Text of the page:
East African Music - African Radio
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Doug Paterson's Music Projects...
Back in 2003, the Ugandan vocalist and dancer Rachel Magoola came across this website, EastAfricanMusic.com. She sent me a note with the simple observation that despite my calling this the East African Music website, the site didn't have anything about Ugandan music. She was right, Uganda is certainly part of East Africa but, as I have explained elsewhere, I can only write about what I know. Invited Rachel to write me a piece that I could use as an overview of Ugandan pop music. I'm still waiting for that; but in the meantime, she sent me a disc of her music as a vocalist with the Afrigo Band and as a solo performer. She asked for any help I could provide in getting her music released internationally. In this project, we worked with people at ARC Music Productions in the UK. We chose a dozen songs which I sequenced and prepared for mastering by the ARC producers. I wrote the CD notes which appear below. The CD was released in 2006.
Rachel has a new CD Eisadha just out at the end of 2008. See the bottom of this page for details.
Rachel Magoola: Songs from the Source of the Nile (available from Amazon.com)
Spanning the 1990s, Rachel Magoola was a vocalist and dancer in Uganda's most successful pop group, Afrigo Band. After more than eleven years with the group, she left Afrigo to pursue a solo career-a career off to a quick start with four solo CDs to her credit and some major Ugandan hits along the way. This ARC Music release draws from all four CDs and captures the essence of this evolving artiste.
Music and dance were always a significant part of Rachel Magoola's formative years growing up in rural Uganda. Both her parents were music instructors, in fact, teaching students who would become teachers themselves. Right from the start, Rachel and her siblings were encouraged to sing and were exposed to all sorts of music from Uganda and abroad. Early on, she caught the show business bug: "… all through my childhood, I always wanted to be on stage." Rachel was performing in school choirs from the age of seven right through secondary school. But that wasn't always enough for her. While still in secondary school, she joined a band, albeit for what turned out to be a pretty short tenure. When the school administration found out about it, they expelled her, clearly too "wild" and "crazy" for this school. She did finish up her secondary education, however, and went on to teachers training college where she qualified as a music teacher in 1989. Following in her parents' footsteps, Rachel got a position teaching music in a college about two and a half hours outside of Kampala, Uganda's capital.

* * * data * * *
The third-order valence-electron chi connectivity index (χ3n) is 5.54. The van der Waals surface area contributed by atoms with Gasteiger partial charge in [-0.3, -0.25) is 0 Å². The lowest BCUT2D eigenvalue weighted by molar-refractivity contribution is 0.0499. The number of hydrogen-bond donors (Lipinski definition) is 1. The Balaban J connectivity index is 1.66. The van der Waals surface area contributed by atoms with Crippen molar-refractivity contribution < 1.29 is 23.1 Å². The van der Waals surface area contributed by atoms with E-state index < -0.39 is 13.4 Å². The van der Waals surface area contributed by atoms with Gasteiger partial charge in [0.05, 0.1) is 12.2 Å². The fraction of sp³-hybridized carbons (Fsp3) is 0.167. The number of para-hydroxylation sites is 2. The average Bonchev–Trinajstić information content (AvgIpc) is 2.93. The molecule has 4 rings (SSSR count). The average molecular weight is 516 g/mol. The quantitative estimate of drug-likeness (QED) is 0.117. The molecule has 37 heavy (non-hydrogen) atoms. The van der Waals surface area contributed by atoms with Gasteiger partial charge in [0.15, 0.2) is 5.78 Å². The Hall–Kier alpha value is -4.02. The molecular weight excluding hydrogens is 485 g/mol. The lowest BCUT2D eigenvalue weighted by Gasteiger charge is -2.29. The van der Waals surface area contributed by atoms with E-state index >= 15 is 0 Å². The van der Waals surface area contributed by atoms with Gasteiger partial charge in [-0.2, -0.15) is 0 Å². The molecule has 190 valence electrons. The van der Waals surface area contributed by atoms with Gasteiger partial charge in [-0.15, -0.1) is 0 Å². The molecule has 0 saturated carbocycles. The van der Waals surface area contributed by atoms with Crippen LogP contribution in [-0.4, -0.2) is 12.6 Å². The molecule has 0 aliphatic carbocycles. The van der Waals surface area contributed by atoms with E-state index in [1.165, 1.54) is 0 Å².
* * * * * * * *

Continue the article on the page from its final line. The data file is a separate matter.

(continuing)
Now she was ready to join a band, but not just any band. Starting at the top, she made a pitch to Afrigo Band citing her musical background, vocal experience, and her considerable song writing skills. They took her on. At first, it was a learning experience and training ground for her onstage but she also enriched Afrigo with her knowledge of traditional song and dance from locations across Uganda. Every Friday she made the two and half hour trip from the college to Kampala for the weekend gigs and then it was back to the college on Monday morning. As she matured in the band, she took on greater singing roles as the band began playing and recording more of her songs. She served as the band's choreographer and was also involved in working out band arrangements. As a fifteen (or so) piece band, Afrigo has a whole vocal corps of stars in their own right but Rachel distinguished herself singing and composing a number of the group's top hits of the 90s and early 2000s. Wanting to be something more than just a part of the group, Rachel started her own nine-piece group in 2001.
The songs contained here are a mix of Rachel's own compositions and adaptations of traditional songs in pop music form. Her songs borrow on various tribal traditions and languages from Uganda and beyond. There is great variety in rhythm and style. Asante, for example, borrows from coastal taarab and her own Soga traditional rhythms and merges Congolese guitar on top of it. Other traditional melodies and Rachel's compositions take form in reggae, zouk, or other African pop styles-all with Ugandan rhythms, melodies, languages, and sensibilities in the blend. The traditional Gwendayira, starting off the CD, is just one beautiful example of such a blend with complex, rolling percussion intertwining with a lusciously rich and fast moving bass and Rachel's delicate, ethereal vocal firmly in command. Enjoy them all! Douglas Paterson
CD notes by Douglas B. Paterson ©2006 ARC Music Productions International, Ltd.
Here is where you can get more information and listen to samples of her new album.
I like it. It's got a warm, earthy feel and it's a nice progression for her from previous release, Songs from the Source of the Nile. Doug
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To contact Douglas Paterson, send email to DPaterson@EastAfricanMusic.com.
Last updated 19 January, 2009.